- Clear Boundaries must be Set. A teacher needs to develop a clear discipline plan. This plan should unambiguously state the boundaries of appropriate vs. inappropriate behaviors in the classroom. It should also state for students the exact corrective actions that will occur if students do not respect those boundaries. Students and parents need to understand and consent to the rules.
- Positive Reinforcement. Teachers should ‘catch’ students who are behaving well within the classroom and provide rewards and praise for that positive behavior. Teachers should publicly acknowledge positive behaviors of one student in front of the whole class. Recognition and acknowledgement of everyday positive behaviors will show students who respect class rules that their compliance and respectful manners are appreciated.
- Positive Repetition. Like positive reinforcement, positive repetition involves publicly acknowledging positive behaviors. Furthermore, it involves repeating instructions and explicitly stating the positive behavior in the statement of recognition. Examples of restating rules in acknowledgement include: “James waited at the door before getting permission to enter. Great job, James!” The rule in this case would have been to “Wait at the door to get permission before entering.”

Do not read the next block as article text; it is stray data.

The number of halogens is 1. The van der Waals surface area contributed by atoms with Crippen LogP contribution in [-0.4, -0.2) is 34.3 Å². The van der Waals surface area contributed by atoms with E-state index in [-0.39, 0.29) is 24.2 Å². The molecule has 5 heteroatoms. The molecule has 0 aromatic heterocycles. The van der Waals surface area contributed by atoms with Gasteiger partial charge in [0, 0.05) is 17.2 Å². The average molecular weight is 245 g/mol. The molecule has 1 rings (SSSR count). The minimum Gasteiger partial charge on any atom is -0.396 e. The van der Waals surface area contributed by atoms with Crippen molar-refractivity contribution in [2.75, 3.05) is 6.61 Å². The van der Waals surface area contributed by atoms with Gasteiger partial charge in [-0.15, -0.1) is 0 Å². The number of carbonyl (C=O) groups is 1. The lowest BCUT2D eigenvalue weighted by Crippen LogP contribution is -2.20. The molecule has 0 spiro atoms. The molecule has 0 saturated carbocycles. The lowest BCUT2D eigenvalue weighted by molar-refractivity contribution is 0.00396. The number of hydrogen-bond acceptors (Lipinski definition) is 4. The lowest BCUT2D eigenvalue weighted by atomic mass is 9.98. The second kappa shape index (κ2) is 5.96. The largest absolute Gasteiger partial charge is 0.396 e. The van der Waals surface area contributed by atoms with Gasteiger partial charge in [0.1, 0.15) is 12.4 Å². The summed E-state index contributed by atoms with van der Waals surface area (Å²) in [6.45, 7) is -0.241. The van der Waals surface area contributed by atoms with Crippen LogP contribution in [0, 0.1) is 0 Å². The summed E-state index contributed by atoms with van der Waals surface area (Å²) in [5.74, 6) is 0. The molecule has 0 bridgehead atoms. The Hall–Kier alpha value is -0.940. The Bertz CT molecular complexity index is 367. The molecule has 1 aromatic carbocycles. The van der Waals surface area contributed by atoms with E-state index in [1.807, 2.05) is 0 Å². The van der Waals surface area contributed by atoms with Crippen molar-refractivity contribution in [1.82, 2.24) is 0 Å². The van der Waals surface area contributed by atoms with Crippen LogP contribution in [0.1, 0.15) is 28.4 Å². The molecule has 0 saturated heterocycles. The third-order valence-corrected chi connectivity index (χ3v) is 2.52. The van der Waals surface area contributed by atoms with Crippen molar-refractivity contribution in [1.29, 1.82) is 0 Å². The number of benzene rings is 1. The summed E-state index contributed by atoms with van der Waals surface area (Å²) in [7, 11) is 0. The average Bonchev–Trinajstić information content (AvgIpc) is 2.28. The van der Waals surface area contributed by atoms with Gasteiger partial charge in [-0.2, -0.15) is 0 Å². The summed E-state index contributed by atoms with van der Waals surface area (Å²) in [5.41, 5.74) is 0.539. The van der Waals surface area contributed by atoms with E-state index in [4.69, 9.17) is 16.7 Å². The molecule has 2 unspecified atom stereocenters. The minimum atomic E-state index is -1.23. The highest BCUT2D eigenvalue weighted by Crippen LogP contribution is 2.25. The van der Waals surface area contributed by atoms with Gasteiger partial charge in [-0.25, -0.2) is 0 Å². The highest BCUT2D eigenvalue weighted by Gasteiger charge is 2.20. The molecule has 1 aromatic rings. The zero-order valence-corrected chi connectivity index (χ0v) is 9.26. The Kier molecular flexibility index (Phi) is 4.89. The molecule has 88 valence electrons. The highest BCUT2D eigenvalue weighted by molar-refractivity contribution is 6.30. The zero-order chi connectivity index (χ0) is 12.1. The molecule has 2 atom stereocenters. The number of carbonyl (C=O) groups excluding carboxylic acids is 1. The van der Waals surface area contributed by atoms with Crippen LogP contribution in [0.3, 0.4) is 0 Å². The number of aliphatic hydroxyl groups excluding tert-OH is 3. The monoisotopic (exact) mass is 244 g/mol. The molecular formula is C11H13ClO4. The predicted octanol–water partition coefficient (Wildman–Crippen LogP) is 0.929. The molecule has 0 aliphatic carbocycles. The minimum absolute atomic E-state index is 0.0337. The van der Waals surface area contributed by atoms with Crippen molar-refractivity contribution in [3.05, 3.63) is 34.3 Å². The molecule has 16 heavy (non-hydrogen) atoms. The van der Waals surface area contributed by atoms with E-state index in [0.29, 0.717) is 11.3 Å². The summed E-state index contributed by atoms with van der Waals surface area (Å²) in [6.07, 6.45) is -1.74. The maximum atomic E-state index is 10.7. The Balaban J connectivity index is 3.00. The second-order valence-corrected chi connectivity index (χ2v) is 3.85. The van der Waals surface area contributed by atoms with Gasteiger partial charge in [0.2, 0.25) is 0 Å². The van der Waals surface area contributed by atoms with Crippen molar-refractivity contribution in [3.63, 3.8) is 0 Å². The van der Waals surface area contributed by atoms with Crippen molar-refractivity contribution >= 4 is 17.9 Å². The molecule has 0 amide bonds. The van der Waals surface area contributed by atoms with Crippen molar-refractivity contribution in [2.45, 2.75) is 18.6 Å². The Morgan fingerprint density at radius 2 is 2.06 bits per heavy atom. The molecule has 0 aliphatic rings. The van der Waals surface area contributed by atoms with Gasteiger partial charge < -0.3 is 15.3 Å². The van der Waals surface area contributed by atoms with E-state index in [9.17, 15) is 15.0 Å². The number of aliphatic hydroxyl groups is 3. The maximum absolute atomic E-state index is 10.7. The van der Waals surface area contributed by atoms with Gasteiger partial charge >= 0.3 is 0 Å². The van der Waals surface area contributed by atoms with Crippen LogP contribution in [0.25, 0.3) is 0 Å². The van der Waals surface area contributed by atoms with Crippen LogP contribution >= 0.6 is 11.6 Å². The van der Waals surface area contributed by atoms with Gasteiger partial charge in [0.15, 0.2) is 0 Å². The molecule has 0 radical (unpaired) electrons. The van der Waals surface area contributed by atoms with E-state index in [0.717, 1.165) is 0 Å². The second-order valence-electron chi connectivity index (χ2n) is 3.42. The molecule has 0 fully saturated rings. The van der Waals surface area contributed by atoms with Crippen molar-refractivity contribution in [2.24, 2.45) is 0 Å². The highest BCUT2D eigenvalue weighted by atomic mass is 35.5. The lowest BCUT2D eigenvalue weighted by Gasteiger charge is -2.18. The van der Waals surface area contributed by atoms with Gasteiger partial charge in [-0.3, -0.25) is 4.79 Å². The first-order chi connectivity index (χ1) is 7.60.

- Firm Consequences. While the Canters highlight that proactive and positive discipline are ideal, when students overstep boundaries, consequences must follow. These consequences must be written down in advance (on the discipline plan), followed-through in all instances, and applied equally to all students. By following-through with your consequences plan, students learn that the rules are serious and must be respected.